Why The Beatles Dumped Their Least-Wanted Songs on ‘Yellow Submarine’
When The Beatles described how hectic their lives were from 1963-67, they weren’t exaggerating. Over that time, the band released nine albums of original songs. On top of that, they owed the record company between two and four singles (separate from the records) each year.
Meanwhile, they mixed in two feature films, one poorly received TV movie, and countless concerts and appearances. Indeed, you might be running from fans and snapping at people, too, if you had that type of schedule.
Once the band quit touring for good, they had more time to spend in the studio to lay down whatever sort of tracks they liked. And they used as much of it as they could (over four months) to make their first album as purely studio musicians: Sgt. Pepper’s Lonely Hearts Club Band.
But even after finishing that record, the band still had one more feature film to make in order to fulfill its United Artists contract. So The Beatles went with the animated Yellow Submarine. As for the four original songs they’d need, they decided to offer up whatever they had lying around.
The Beatles had almost no interest in another feature film.
By 1967, The Beatles had no interest in a picture along the lines of A Hard Day’s Night or Help! In fact, they didn’t want to appear in a film at all. So fans would have to make do with the cartoon version of the Fab Four seen in Yellow Submarine.
But they were equally uninterested in supplying music for the film. According to producer George Martin, they basically agreed to give the least of their work. “Whenever we were working on a song we didn’t like too much, they would say, ‘OK, let’s put that one aside, that will do for Yellow Submarine.'”
At the top of this list were two tracks by George Harrison that no one thought highly of. The first was “Only a Northern Song,” a tune George wrote for Sgt. Pepper’s that the band decided against using.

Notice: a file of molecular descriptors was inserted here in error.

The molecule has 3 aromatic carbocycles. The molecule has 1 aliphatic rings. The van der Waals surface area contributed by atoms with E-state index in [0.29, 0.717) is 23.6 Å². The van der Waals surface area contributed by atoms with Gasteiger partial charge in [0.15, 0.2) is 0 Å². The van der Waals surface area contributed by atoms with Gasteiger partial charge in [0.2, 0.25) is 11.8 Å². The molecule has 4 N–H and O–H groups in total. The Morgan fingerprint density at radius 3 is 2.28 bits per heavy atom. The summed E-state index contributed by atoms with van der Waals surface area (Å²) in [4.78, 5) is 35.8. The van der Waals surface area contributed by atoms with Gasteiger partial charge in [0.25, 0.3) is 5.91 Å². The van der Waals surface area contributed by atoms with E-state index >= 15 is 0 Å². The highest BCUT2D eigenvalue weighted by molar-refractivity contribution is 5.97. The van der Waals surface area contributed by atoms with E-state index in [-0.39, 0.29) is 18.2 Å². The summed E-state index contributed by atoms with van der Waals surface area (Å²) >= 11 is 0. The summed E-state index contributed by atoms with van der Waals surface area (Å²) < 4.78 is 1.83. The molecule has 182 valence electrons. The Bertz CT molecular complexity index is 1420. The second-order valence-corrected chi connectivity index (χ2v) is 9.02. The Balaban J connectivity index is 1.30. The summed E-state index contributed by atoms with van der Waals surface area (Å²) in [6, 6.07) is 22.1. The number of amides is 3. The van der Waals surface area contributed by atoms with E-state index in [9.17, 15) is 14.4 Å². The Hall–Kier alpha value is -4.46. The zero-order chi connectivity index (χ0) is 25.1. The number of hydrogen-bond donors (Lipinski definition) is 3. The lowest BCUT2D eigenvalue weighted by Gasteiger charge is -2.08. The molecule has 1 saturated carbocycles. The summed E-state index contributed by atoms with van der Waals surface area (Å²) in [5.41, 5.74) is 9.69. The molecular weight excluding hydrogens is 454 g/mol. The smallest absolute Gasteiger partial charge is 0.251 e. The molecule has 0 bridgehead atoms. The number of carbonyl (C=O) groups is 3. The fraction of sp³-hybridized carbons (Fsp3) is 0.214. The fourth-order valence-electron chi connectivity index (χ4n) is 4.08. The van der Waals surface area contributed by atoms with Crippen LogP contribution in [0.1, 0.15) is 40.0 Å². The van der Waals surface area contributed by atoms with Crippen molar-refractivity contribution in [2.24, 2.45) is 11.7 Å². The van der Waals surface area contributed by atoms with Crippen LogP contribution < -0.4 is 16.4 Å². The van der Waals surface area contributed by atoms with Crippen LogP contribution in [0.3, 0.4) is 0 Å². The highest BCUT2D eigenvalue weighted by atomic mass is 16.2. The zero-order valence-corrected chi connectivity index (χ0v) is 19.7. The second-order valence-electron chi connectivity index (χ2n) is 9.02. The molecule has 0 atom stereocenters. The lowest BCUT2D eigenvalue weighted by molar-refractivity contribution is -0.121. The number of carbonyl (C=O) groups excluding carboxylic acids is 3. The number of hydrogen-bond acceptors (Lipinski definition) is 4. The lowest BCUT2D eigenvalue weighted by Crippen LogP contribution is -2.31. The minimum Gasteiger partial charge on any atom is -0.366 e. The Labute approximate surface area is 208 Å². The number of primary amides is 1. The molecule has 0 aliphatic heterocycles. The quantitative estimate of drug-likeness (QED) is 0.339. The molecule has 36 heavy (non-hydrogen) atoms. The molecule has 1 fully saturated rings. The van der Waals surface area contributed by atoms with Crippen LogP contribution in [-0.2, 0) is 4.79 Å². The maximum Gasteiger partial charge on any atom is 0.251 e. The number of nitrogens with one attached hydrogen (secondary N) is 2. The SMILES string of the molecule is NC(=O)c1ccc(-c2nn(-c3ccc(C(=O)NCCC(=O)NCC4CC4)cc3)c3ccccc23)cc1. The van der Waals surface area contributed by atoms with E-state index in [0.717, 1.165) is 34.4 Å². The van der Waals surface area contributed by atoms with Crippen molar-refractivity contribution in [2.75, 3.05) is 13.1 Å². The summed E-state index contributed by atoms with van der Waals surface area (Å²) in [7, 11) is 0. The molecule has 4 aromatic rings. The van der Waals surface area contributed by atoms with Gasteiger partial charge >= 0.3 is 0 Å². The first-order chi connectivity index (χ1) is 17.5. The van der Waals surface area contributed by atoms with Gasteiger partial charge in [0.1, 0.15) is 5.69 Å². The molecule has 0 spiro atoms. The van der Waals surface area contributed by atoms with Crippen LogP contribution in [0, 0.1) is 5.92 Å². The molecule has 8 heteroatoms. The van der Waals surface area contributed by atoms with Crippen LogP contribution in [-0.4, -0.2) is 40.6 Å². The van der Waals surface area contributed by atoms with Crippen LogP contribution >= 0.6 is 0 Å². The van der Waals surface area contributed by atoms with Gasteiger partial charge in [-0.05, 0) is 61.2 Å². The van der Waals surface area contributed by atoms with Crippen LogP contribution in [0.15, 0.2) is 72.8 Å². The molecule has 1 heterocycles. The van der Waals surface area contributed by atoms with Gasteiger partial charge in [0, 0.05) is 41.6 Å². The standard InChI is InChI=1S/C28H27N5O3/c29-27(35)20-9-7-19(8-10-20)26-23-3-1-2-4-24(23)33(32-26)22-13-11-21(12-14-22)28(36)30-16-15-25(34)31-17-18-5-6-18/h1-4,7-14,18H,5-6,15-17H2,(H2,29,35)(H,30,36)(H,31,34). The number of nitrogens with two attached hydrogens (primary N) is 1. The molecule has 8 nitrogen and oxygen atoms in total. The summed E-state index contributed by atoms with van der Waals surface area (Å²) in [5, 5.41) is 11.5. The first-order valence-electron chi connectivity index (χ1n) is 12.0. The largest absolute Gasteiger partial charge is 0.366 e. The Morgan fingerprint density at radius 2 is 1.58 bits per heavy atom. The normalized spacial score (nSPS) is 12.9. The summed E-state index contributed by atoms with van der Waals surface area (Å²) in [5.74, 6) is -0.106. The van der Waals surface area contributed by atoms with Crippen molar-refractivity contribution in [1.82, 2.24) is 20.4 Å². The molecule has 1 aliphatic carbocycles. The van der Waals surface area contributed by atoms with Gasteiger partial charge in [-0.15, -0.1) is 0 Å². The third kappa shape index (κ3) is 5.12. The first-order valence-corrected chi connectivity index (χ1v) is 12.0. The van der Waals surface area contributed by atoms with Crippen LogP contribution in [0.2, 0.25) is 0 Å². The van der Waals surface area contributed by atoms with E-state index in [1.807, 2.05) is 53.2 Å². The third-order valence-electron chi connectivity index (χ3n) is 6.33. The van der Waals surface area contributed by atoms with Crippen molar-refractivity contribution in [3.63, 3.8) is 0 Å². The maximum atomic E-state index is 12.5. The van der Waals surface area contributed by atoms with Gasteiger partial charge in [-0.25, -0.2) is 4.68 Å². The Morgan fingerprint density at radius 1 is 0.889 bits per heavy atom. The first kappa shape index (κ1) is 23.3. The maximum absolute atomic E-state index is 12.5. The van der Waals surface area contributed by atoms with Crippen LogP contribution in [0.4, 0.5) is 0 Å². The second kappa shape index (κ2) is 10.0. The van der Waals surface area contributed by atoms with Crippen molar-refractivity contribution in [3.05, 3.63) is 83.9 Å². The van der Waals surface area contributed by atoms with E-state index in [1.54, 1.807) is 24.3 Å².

“It’s All Too Much,” the second original by George, came about from his experiments with acid. While the band turned it into a psychedelic romp in the studio, it was obviously no masterpiece. That left two tracks for John Lennon and Paul McCartney to split between them.
John Lennon referred to the filmmakers as ‘gross animals.’
While The Beatles only felt contractually obliged to work on Yellow Submarine, John later spoke of his contempt for the people involved with the film. “They lifted all the ideas for the movie out of our heads and didn’t give us any credit,” he told Playboy’s David Sheff in 1980.
John also referred to the filmmakers as “gross animals” excluding “the guy who drew the paintings.” Needing a song to make up the quota, John came up with “Hey Bulldog” based on some lyrics he had lying around in a notebook.
“It was a good-sounding record that means nothing,” he said. Last but not least, Paul wrote “All Together Now,” the fourth original that made it onto the soundtrack.
Given the lack of new content (the title track and “All You Need Is Love” had come out earlier) and release months after Yellow Submarine debuted in theaters, the soundtrack was a rare Beatles record that didn’t hit No. 1. With such minimal effort, it’s amazing it hit No. 2 in America.